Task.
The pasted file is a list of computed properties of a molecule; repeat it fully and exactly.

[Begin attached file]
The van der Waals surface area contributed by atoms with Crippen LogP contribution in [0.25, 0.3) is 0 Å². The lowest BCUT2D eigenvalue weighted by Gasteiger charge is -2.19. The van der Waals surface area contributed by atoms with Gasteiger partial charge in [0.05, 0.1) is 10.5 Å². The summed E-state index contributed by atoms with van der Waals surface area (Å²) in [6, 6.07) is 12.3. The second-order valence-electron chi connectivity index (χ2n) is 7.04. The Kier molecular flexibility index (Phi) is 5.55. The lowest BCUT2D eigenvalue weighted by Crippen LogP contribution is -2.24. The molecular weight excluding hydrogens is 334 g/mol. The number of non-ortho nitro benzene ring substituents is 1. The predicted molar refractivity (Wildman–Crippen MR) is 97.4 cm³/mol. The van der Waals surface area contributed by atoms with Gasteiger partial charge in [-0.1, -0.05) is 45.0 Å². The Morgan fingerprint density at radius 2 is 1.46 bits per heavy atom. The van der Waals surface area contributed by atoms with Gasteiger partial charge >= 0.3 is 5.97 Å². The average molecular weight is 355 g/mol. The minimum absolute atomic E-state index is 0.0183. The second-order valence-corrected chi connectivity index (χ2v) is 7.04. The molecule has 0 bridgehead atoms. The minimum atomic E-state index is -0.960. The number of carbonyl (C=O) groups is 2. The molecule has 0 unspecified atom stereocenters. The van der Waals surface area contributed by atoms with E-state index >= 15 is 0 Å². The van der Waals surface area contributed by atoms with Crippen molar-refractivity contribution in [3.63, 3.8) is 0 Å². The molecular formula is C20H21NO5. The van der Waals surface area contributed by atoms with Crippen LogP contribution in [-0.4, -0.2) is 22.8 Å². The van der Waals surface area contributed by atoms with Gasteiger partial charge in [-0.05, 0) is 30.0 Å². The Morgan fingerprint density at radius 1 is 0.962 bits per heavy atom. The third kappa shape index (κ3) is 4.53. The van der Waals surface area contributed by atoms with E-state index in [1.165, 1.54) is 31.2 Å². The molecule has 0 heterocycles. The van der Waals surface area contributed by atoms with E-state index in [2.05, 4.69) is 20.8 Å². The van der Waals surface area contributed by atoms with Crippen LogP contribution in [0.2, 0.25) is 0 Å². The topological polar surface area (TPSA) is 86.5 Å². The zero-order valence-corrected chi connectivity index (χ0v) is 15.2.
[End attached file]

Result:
The van der Waals surface area contributed by atoms with Crippen LogP contribution in [0.25, 0.3) is 0 Å². The lowest BCUT2D eigenvalue weighted by Gasteiger charge is -2.19. The van der Waals surface area contributed by atoms with Gasteiger partial charge in [0.05, 0.1) is 10.5 Å². The summed E-state index contributed by atoms with van der Waals surface area (Å²) in [6, 6.07) is 12.3. The second-order valence-electron chi connectivity index (χ2n) is 7.04. The Kier molecular flexibility index (Phi) is 5.55. The lowest BCUT2D eigenvalue weighted by Crippen LogP contribution is -2.24. The molecular weight excluding hydrogens is 334 g/mol. The number of non-ortho nitro benzene ring substituents is 1. The predicted molar refractivity (Wildman–Crippen MR) is 97.4 cm³/mol. The van der Waals surface area contributed by atoms with Gasteiger partial charge in [-0.1, -0.05) is 45.0 Å². The Morgan fingerprint density at radius 2 is 1.46 bits per heavy atom. The van der Waals surface area contributed by atoms with Gasteiger partial charge >= 0.3 is 5.97 Å². The average molecular weight is 355 g/mol. The minimum absolute atomic E-state index is 0.0183. The second-order valence-corrected chi connectivity index (χ2v) is 7.04. The molecule has 0 bridgehead atoms. The minimum atomic E-state index is -0.960. The number of carbonyl (C=O) groups is 2. The molecule has 0 unspecified atom stereocenters. The van der Waals surface area contributed by atoms with E-state index >= 15 is 0 Å². The van der Waals surface area contributed by atoms with Crippen molar-refractivity contribution in [3.63, 3.8) is 0 Å². The molecular formula is C20H21NO5. The van der Waals surface area contributed by atoms with Crippen LogP contribution in [-0.4, -0.2) is 22.8 Å². The van der Waals surface area contributed by atoms with Gasteiger partial charge in [-0.05, 0) is 30.0 Å². The Morgan fingerprint density at radius 1 is 0.962 bits per heavy atom. The third kappa shape index (κ3) is 4.53. The van der Waals surface area contributed by atoms with E-state index in [1.165, 1.54) is 31.2 Å². The molecule has 0 heterocycles. The van der Waals surface area contributed by atoms with E-state index in [2.05, 4.69) is 20.8 Å². The van der Waals surface area contributed by atoms with Crippen LogP contribution in [0.2, 0.25) is 0 Å². The topological polar surface area (TPSA) is 86.5 Å². The zero-order valence-corrected chi connectivity index (χ0v) is 15.2.